Perfluorooctane Sulfonate in the Canadian Environment
- 1. Monitoring Under the Chemicals Management Plan
- 2. Background on PFOS
- 3. Federal Environmental Quality Guidelines for PFOS
- 4. Monitoring Results
- 5. Geographic Analysis
- 6. Temporal Analysis
- 7. Wastewater and Landfill Monitoring
- 8. Conclusion
- 9. Acknowledgements
- 10. References
- 11. For More Information
Wastewater and Landfill Monitoring
The wastewater treatment component of the CMP monitoring and surveillance program provides information on the significance of wastewater effluent discharges and land application of treated biosolids as sources of PFOS to the environment and on changes in PFOS levels from these sources over time. In 2009–2010, 20 municipal wastewater systems representing typical wastewater treatment processes in Canada were sampled in summer and winter. Raw influent PFOS concentrations across all wastewater systems ranged from below the method reporting limit (1.49 to 7.92 ng/L) to 1140 ng/L, with a median value of 4.93 ng/L and a detection frequency of 60%. PFOS concentrations in final effluent ranged from below the method reporting limit (1.92 to 6.27 ng/L) to 1260 ng/L, with a median value of 5.73 ng/L and a detection frequency of 81%. Preliminary analysis indicates that PFOSconcentrations in final effluent increased in the systems monitored by the program. This increase may be due to PFOS being produced through precursor breakdown during the wastewater treatment processes. Results from wastewater solids analysis showed median PFOSconcentrations of 13.6 ng/g dry weight in primary sludge (n=111, detection frequency of 31%), 36.8 ng/g dry weight in waste biological sludge (n=78, detection frequency of 90%), and 13.7 ng/g dry weight in treated biosolids (n=107, detection frequency of 91%). These preliminary results indicate that PFOS is consistently present in wastewater solids as well as effluents. Levels in these treated biosolids (ppb) are three orders of magnitude higher than levels in effluents (ppt).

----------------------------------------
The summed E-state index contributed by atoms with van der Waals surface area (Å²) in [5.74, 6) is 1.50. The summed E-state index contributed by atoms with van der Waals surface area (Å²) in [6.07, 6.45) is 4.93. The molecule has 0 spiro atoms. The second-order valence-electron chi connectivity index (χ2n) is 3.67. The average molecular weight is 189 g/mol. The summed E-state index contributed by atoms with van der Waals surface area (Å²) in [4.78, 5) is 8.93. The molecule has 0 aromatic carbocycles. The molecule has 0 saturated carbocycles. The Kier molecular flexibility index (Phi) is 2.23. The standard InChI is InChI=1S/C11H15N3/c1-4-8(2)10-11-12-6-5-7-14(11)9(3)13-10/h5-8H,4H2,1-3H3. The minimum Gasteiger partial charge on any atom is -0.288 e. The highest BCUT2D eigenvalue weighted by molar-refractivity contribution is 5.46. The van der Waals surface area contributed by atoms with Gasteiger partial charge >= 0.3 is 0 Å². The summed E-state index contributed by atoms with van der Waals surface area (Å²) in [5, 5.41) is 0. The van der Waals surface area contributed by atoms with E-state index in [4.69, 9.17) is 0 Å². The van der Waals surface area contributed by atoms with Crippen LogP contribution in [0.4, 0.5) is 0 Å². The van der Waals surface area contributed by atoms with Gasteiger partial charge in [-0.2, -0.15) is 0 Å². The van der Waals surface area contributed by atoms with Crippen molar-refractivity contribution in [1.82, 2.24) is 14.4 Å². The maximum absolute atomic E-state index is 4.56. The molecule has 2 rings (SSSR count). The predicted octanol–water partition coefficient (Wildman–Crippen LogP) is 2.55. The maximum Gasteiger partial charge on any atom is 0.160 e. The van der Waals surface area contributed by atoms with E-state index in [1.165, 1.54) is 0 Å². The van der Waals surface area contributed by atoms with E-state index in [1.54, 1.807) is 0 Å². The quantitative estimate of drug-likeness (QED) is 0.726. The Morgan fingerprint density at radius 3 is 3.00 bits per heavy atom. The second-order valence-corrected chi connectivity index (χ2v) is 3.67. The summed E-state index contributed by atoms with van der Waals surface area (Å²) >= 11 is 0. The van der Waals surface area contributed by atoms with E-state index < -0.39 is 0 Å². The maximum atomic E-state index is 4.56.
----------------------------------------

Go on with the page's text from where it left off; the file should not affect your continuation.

In order to monitor the potential release of PFOS from a segment of the solid waste sector, landfill leachate was collected from 10 Canadian municipal solid-waste landfill sites in 2009 and 2010. The landfills all receive municipal waste, and some also receive construction waste, industrial waste and sewage sludge. Samples were collected prior to on-site treatment at all 10 landfill sites. Treated leachate samples were obtained from 3 of the 10 landfills. Concentrations of PFOS in raw leachate samples ranged from below the method reporting limit (9.5 to 44 ng/L) to 744 ng/L, with a median of 22 ng/L and a detection frequency of 48%. Concentrations in the treated leachate samples ranged from below the method reporting limit (9.8 to 20 ng/L) to 2070 ng/L, with a median value of 20 ng/L and a detection frequency of 40%. In some cases, PFOS concentrations increased following treatment, which is likely a result of precursor compound breakdown, similar to the WWTP monitoring described above. Approximately 87% of the leachate generated in Canada is treated by wastewater treatment plants.
The wastewater and landfill monitoring programs for PFOS have focused on emissions to the aquatic environment and biosolids. In contrast, there is little information on the potential for the WWTPs and landfills to emit PFOS to the atmosphere. To fulfill this need, the air at one Ontario WWTP and two landfill sites were monitored for PFOS and volatile PFOS precursor compounds between June and September 2009, using passive and active air samplers.13,14 For the WWTP, concentrations of PFOS and the PFOS precursor compounds were seven and four times higher, respectively, compared with upwind and downwind background locations. Similarly, for the landfills, the concentrations of PFOS and PFOS precursor compounds were approximately three and two times greater, respectively, than the upwind sites.
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